Even though T-Mobile rapidly expanded on the number of zero-rated services, the introduction of the unlimited T-Mobile ONE plan in August 2016 still marked the beginning of the end for Binge On. At CES in January 2017, John Legere, the CEO of T-Mobile, declared the bucket plan dead by becoming the first US carrier to terminate the sales of all bucket plans, keeping only unlimited options. No need for zero-rating then.

Did this mean the end of video subsidization? No.

Subsidizing video in an unlimited context

Three month later, AT&T – in the process of acquiring HBO’s owner TimeWarner – started to include HBO on its new Unlimited Plus plan. A straight-forward example of full subsidization: HBO will not cost customers anything as long as they stay on that plan. But again with an upsell logic: AT&T’s customers on the lower-level Unlimited Choice plan, didn’t get HBO. Didn’t? Yes, read on.

In September, five months after AT&T’s HBO initiative, T-Mobile is back into video subsidization with ‘Netflix on us‘.

T-Mobile integrates the Netflix fee on its bill – and waives it* – for customers on the T-Mobile ONE plan for as long as they stay loyal to the plan. T-Mobile sticks to an upsell logic: The condition is that the customer has at least two SIMs on the account (the average T-Mobile customer account had 2.92 SIMs in September).

*) Customers that subscribe to a premium Netflix plan, e.g. the 4K plan, pay the difference to the standard plan – not to Netflix, but to T-Mobile.

One week after ‘Netflix on us’, AT&T decided to give HBO away also to customers on the cheaper Unlimited Choice plan:

AT&T thereby stopped using subsidized HBO as an upsell trigger. All unlimited plans from AT&T now come with it.

Trending: Subsidizing original content

In Europe, there is another rampant trend: Telcos start to produce original content – while not necessarily attempting to monetize it directly.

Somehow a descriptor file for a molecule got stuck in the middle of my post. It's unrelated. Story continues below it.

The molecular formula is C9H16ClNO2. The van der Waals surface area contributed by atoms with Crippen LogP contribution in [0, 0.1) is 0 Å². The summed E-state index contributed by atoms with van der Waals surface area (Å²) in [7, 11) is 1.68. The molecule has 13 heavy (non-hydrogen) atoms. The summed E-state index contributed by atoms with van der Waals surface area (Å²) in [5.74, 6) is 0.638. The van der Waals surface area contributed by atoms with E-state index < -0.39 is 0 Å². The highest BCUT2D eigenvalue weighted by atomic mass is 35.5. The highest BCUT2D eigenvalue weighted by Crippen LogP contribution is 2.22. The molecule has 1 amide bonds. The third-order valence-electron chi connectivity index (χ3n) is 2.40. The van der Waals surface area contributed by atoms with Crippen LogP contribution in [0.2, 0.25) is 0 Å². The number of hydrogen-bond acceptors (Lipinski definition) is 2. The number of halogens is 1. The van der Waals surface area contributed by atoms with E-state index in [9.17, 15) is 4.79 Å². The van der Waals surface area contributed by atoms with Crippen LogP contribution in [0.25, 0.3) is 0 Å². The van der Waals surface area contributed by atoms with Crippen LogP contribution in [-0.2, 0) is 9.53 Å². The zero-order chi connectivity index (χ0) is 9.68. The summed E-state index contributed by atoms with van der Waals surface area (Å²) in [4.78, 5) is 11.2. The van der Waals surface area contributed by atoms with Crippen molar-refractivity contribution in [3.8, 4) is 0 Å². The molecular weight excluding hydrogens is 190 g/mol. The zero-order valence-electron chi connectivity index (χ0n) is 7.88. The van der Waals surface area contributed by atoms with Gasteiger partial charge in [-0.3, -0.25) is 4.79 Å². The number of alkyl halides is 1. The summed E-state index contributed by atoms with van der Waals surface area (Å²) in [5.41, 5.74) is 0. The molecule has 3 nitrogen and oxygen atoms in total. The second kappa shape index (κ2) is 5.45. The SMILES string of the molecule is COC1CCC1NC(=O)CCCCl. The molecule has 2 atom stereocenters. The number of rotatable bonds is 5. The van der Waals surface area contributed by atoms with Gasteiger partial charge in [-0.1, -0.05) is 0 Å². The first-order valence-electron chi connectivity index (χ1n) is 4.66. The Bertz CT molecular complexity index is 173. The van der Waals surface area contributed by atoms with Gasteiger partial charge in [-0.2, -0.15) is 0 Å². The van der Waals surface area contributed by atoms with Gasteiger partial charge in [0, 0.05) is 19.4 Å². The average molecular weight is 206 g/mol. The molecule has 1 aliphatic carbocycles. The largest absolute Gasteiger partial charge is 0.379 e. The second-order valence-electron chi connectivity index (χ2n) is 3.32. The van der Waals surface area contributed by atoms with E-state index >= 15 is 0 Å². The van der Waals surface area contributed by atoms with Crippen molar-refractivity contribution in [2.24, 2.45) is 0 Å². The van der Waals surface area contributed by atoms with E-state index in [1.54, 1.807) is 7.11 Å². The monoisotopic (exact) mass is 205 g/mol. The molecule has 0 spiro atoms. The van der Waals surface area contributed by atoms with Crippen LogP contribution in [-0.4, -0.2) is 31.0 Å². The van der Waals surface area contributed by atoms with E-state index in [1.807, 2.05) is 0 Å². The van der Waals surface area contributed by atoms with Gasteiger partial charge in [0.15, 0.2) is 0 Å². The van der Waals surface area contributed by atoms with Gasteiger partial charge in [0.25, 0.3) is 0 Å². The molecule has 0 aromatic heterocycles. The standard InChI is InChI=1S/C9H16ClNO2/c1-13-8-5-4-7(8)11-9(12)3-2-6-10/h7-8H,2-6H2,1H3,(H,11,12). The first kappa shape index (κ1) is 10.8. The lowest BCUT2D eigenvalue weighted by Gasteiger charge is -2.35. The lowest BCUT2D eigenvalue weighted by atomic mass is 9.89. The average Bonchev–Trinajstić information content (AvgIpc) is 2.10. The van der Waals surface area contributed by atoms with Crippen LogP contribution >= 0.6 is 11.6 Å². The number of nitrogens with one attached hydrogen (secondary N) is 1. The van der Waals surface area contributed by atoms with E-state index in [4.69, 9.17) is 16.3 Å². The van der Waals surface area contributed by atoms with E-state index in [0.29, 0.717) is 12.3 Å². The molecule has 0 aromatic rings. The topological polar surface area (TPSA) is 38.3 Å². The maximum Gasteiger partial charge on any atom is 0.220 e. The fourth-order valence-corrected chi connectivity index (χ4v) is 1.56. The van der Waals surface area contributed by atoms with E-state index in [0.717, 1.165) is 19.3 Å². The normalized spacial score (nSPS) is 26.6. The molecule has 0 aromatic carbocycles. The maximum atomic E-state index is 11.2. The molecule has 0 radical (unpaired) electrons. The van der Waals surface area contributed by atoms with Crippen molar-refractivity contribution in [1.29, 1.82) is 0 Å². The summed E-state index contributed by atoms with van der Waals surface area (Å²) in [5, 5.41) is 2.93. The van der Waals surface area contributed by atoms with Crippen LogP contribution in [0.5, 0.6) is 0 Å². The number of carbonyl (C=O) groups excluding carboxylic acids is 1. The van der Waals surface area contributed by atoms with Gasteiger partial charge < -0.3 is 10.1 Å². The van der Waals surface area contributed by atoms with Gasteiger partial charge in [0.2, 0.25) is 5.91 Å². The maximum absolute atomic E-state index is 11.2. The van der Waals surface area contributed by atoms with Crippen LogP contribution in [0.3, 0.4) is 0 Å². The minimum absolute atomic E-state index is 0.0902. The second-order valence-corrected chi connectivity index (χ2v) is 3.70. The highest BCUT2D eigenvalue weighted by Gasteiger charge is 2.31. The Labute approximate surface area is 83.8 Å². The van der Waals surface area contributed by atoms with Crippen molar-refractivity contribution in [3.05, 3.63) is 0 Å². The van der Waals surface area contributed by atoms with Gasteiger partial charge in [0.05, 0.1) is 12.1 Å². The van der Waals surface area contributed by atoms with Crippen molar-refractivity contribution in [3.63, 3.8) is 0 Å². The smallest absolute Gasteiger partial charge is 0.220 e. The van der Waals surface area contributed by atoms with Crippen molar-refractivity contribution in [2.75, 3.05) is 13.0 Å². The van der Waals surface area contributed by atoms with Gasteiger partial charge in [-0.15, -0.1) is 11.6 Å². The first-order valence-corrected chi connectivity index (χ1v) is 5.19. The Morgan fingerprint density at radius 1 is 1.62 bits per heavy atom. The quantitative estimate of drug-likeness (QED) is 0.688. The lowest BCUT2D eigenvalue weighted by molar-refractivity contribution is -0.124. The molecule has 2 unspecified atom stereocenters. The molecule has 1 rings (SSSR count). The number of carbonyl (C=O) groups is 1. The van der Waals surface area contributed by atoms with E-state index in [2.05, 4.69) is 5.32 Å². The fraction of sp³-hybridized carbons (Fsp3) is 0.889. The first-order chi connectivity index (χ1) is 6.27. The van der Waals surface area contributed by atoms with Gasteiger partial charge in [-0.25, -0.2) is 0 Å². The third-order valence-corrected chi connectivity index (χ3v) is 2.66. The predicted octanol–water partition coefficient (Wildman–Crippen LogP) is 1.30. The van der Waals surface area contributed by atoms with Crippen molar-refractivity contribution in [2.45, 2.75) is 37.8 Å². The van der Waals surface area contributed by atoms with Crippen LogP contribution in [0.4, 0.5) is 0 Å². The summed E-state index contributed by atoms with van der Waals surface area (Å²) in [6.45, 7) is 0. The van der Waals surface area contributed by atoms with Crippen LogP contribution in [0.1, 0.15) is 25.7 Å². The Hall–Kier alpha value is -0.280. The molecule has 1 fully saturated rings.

In a way, BT could be said to have started this when the company in 2013 – piggybacking a very expensive exclusive purchase of broadcast rights for the English Premier League – launched its own sports channel, BT Sport.  The initial proposition was that BT broadband customers received BT Sport free of charge – an obvious example of subsidization. The spiraling cost of sports content eventually killed this, though: Also BT broadband & TV customers today have to pay something for BT Sport. The only way to get BT Sport fully subsidized today is to take one of BT’s premium mobile plans (on BT Mobile; not on the BT-owned EE brand), but then you will just be able to watch it on your smartphone.

But the newest kid on the block is telcos’ original production of TV series. Suddenly, all European telcos seem to want to do this. When the early-movers such as Finland’s Elisa and KPN from the Netherlands produced their own first original series – Brussel for KPN and Downshiftaajat for Elisa – it seems to have triggered others to follow:

Telefónica: Velvet Colección had its premiere in September 2017 and will be followed by many other series such as La Peste in 2018. Telefónica has expressed an ambition to become the world’s leading provider of Spanish content and will thereby take a head-on fight with Netflix that has targeted to increase its production of series in other languages than English.